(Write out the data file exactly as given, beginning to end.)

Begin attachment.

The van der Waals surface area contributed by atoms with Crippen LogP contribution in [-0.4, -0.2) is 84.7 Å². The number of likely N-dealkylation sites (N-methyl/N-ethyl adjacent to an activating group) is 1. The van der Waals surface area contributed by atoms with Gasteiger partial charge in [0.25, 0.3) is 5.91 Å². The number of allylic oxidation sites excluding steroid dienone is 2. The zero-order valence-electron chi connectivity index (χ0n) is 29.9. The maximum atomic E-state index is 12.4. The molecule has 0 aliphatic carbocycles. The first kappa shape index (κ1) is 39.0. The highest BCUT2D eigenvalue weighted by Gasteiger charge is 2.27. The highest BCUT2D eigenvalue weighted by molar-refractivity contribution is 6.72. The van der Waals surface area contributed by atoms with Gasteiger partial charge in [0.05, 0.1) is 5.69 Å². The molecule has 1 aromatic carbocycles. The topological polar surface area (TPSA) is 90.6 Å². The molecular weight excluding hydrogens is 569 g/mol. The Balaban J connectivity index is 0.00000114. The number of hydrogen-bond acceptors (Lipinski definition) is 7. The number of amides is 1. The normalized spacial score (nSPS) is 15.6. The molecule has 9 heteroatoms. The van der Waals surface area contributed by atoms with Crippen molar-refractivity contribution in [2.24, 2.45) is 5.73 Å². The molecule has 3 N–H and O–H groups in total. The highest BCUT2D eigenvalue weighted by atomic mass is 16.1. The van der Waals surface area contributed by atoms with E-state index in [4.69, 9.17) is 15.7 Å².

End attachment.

The van der Waals surface area contributed by atoms with Crippen LogP contribution in [-0.4, -0.2) is 84.7 Å². The number of likely N-dealkylation sites (N-methyl/N-ethyl adjacent to an activating group) is 1. The van der Waals surface area contributed by atoms with Gasteiger partial charge in [0.25, 0.3) is 5.91 Å². The number of allylic oxidation sites excluding steroid dienone is 2. The zero-order valence-electron chi connectivity index (χ0n) is 29.9. The maximum atomic E-state index is 12.4. The molecule has 0 aliphatic carbocycles. The first kappa shape index (κ1) is 39.0. The highest BCUT2D eigenvalue weighted by Gasteiger charge is 2.27. The highest BCUT2D eigenvalue weighted by molar-refractivity contribution is 6.72. The van der Waals surface area contributed by atoms with Gasteiger partial charge in [0.05, 0.1) is 5.69 Å². The molecule has 1 aromatic carbocycles. The topological polar surface area (TPSA) is 90.6 Å². The molecular weight excluding hydrogens is 569 g/mol. The Balaban J connectivity index is 0.00000114. The number of hydrogen-bond acceptors (Lipinski definition) is 7. The number of amides is 1. The normalized spacial score (nSPS) is 15.6. The molecule has 9 heteroatoms. The van der Waals surface area contributed by atoms with Crippen molar-refractivity contribution in [2.24, 2.45) is 5.73 Å². The molecule has 3 N–H and O–H groups in total. The highest BCUT2D eigenvalue weighted by atomic mass is 16.1. The van der Waals surface area contributed by atoms with E-state index in [4.69, 9.17) is 15.7 Å².